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What Is Prostate Cancer Staging

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Questions To Ask Your Doctor

The Five Stages of Prostate Cancer | Prostate Cancer Staging Guide

To help understand the progression of prostate cancer, discuss these questions with your doctors:

  • What is my Gleason score?
  • Has the cancer spread outside my prostate?
  • Whats my prostate cancer stage?
  • Are other tests needed to determine my cancer stage?
  • What are the treatment options for my stage of cancer?
  • Can I avoid treatment right now and go on active surveillance?

Gleason Prostate Cancer Score

1960s as a way to measure how aggressive your prostate cancer may be.

A pathologist determines your Gleason score by looking at a biopsy of your prostate tissue under a microscope. They grade the cells in the biopsy on a scale of 1 to 5. Grade 1 cells are healthy prostate, whereas grade 5 cells are highly mutated and dont resemble healthy cells at all.

The pathologist will calculate your Gleason score by adding together the number of the most prevalent type of cell in the sample and the second most prevalent type of cell.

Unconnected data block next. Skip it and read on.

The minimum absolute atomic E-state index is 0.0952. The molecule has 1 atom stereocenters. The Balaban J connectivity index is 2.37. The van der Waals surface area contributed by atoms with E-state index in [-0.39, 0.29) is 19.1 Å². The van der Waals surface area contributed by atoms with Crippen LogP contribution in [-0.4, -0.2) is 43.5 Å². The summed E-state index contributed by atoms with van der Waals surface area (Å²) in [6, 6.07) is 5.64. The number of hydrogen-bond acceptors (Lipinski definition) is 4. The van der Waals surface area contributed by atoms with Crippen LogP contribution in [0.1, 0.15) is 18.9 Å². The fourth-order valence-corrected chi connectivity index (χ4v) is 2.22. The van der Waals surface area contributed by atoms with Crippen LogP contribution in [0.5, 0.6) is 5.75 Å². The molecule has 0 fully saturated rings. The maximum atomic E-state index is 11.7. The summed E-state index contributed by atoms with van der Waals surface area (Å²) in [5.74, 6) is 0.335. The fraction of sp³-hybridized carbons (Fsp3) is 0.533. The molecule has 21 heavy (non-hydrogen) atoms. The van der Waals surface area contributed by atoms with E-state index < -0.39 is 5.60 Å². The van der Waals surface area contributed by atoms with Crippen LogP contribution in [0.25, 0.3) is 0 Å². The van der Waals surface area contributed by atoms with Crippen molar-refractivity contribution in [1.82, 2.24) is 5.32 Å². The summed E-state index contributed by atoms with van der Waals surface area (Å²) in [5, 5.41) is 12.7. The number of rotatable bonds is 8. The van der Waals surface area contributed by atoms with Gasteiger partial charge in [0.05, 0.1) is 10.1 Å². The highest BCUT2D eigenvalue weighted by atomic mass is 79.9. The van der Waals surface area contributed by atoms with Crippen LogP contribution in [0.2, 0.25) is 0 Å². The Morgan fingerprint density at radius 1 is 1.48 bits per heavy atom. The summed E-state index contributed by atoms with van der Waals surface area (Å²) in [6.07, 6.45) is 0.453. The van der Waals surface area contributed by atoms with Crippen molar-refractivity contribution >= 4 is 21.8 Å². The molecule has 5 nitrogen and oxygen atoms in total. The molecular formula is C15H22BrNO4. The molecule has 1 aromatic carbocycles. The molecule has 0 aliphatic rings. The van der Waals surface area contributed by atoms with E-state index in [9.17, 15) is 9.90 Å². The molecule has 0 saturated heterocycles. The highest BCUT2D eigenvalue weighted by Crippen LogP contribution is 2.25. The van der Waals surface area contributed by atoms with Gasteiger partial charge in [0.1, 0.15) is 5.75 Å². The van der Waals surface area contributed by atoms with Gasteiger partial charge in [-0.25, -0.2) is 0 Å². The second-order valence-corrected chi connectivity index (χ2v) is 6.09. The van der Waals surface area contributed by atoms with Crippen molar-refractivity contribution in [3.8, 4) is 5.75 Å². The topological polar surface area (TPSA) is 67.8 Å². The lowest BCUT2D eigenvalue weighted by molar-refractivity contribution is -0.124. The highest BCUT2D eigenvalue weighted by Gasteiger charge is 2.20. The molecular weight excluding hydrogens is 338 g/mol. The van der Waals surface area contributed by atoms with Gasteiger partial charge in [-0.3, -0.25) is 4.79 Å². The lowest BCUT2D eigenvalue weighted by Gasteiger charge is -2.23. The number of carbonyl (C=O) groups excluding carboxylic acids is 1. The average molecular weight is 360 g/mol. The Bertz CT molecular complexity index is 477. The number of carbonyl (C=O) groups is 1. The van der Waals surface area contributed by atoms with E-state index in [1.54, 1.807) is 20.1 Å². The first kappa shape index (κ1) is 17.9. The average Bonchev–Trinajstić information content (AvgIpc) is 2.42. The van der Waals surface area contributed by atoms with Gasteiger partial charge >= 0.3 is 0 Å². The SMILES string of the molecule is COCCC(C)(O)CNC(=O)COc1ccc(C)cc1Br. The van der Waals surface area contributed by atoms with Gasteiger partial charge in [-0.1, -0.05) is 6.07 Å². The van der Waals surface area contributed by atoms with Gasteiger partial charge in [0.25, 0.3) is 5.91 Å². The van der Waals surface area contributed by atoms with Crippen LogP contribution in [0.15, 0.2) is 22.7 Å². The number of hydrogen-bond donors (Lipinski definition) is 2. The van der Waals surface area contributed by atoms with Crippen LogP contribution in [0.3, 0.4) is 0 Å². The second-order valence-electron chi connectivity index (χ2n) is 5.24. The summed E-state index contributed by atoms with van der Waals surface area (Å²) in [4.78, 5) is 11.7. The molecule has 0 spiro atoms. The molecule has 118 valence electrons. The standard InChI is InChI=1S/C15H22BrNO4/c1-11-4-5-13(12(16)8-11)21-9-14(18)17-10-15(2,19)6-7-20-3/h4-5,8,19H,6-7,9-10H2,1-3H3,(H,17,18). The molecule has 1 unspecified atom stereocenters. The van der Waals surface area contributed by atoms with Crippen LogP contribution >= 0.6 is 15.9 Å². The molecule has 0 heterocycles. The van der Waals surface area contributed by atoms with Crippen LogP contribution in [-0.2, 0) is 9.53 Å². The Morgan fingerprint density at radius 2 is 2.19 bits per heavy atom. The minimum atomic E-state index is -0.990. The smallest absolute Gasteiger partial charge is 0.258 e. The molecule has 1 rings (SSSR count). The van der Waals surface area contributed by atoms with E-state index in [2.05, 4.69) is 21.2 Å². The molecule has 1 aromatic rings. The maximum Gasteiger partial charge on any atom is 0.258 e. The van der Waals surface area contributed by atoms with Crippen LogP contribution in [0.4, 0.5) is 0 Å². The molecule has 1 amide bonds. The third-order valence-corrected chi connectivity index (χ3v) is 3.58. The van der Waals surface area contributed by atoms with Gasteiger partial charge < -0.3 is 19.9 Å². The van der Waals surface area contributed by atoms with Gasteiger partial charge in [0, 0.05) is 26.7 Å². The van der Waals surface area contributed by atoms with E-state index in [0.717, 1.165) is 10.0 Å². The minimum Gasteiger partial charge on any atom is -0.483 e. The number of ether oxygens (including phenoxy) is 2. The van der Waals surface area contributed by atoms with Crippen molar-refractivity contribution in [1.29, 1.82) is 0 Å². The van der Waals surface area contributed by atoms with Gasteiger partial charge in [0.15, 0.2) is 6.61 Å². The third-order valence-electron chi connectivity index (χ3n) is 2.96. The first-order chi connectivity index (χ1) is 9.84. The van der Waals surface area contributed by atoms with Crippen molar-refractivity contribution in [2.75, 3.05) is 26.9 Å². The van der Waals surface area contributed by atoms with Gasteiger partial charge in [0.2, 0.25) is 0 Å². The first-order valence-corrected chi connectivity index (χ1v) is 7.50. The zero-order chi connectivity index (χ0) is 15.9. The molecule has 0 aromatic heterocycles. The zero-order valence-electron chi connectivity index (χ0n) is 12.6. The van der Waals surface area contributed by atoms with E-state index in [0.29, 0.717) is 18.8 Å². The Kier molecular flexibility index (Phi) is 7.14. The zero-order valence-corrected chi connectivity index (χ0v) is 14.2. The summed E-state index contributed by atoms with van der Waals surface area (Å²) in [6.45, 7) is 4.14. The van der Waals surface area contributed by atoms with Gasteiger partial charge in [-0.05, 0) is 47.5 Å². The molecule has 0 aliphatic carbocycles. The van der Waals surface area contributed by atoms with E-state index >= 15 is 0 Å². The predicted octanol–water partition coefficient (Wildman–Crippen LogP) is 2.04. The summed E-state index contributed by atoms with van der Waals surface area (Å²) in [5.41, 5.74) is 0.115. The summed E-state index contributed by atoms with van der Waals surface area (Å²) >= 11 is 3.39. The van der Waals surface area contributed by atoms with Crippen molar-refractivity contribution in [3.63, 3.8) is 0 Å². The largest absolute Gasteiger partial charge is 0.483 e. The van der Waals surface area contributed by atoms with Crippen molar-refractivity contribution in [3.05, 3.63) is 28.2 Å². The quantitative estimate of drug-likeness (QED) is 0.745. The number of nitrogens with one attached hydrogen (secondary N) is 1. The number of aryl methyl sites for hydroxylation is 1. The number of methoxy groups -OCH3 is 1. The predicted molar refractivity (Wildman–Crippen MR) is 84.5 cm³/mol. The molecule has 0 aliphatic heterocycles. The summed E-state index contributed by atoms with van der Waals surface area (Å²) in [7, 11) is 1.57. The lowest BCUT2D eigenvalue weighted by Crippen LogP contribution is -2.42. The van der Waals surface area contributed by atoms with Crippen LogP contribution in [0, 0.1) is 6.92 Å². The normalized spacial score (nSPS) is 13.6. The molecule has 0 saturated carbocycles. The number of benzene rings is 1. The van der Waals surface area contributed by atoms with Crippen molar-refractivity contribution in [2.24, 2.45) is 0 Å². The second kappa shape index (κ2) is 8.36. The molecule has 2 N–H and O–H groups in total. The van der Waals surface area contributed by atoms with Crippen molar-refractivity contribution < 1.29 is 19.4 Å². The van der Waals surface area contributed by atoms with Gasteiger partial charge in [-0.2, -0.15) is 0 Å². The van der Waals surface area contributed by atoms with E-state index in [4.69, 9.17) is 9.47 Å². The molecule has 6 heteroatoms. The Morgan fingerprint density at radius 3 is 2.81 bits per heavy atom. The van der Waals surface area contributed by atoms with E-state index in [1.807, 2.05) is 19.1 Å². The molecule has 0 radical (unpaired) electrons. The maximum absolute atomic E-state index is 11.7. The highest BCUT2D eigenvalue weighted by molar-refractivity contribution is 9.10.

For example, if the most common cell grade in your sample is 4 and the second most common is 4, you would have a score of 8.

A Gleason score of 6 is considered low-grade cancer, 7 is intermediate, and 8 to 10 is high-grade cancer.

Prostate Cancer Risk Factors

Throughout this article, the prostate biopsy was highlighted as an essential step in diagnosing prostate cancer. But the prostate biopsy is only performed after the screening of a suspicious case, and screening is only performed in patients with a high risk.

The most important risk factors include :

  • Age: As we age, the risk of prostatic carcinoma increases. It is one of the most common types of cancer in aging males. 80% of cases are diagnosed in men after 65 years of age.
  • Family history: Prostate cancer has a genetic link. If you have close male relatives with prostate cancer, you have a higher chance of having the same problem.
  • Race: Males of African American descendancy have a higher rate of prostate cancer. They may also have a higher rate of aggressiveness.

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Stage 1 Prostate Cancer Treatment